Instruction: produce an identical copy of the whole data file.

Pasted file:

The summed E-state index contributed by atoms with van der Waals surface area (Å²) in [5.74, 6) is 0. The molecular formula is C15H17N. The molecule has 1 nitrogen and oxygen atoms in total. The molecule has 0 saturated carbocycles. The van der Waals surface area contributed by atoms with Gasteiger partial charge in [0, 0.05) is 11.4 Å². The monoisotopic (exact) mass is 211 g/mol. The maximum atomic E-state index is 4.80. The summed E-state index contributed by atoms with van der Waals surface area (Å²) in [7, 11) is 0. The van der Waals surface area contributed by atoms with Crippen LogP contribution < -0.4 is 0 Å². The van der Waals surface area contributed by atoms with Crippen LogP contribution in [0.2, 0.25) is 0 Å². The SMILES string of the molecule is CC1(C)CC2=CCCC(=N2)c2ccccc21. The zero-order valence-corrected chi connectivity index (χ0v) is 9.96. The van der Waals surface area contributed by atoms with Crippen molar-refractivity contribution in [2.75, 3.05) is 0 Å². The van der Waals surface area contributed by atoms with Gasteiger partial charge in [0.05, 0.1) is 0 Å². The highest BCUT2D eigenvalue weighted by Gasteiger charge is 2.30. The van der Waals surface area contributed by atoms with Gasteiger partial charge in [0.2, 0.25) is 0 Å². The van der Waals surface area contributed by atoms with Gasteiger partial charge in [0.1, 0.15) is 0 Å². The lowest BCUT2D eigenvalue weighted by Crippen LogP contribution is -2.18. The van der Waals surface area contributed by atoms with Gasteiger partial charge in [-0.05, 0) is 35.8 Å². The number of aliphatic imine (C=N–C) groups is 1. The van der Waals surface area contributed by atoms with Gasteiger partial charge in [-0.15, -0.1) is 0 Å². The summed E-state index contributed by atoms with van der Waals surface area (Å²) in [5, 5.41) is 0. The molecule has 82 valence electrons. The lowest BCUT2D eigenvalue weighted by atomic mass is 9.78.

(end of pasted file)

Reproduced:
The summed E-state index contributed by atoms with van der Waals surface area (Å²) in [5.74, 6) is 0. The molecular formula is C15H17N. The molecule has 1 nitrogen and oxygen atoms in total. The molecule has 0 saturated carbocycles. The van der Waals surface area contributed by atoms with Gasteiger partial charge in [0, 0.05) is 11.4 Å². The monoisotopic (exact) mass is 211 g/mol. The maximum atomic E-state index is 4.80. The summed E-state index contributed by atoms with van der Waals surface area (Å²) in [7, 11) is 0. The van der Waals surface area contributed by atoms with Crippen LogP contribution < -0.4 is 0 Å². The van der Waals surface area contributed by atoms with Crippen LogP contribution in [0.2, 0.25) is 0 Å². The SMILES string of the molecule is CC1(C)CC2=CCCC(=N2)c2ccccc21. The zero-order valence-corrected chi connectivity index (χ0v) is 9.96. The van der Waals surface area contributed by atoms with Crippen molar-refractivity contribution in [2.75, 3.05) is 0 Å². The van der Waals surface area contributed by atoms with Gasteiger partial charge in [0.05, 0.1) is 0 Å². The highest BCUT2D eigenvalue weighted by Gasteiger charge is 2.30. The van der Waals surface area contributed by atoms with Gasteiger partial charge in [0.2, 0.25) is 0 Å². The van der Waals surface area contributed by atoms with Gasteiger partial charge in [0.1, 0.15) is 0 Å². The lowest BCUT2D eigenvalue weighted by Crippen LogP contribution is -2.18. The van der Waals surface area contributed by atoms with Gasteiger partial charge in [-0.05, 0) is 35.8 Å². The number of aliphatic imine (C=N–C) groups is 1. The van der Waals surface area contributed by atoms with Gasteiger partial charge in [-0.15, -0.1) is 0 Å². The summed E-state index contributed by atoms with van der Waals surface area (Å²) in [5, 5.41) is 0. The molecule has 82 valence electrons. The lowest BCUT2D eigenvalue weighted by atomic mass is 9.78.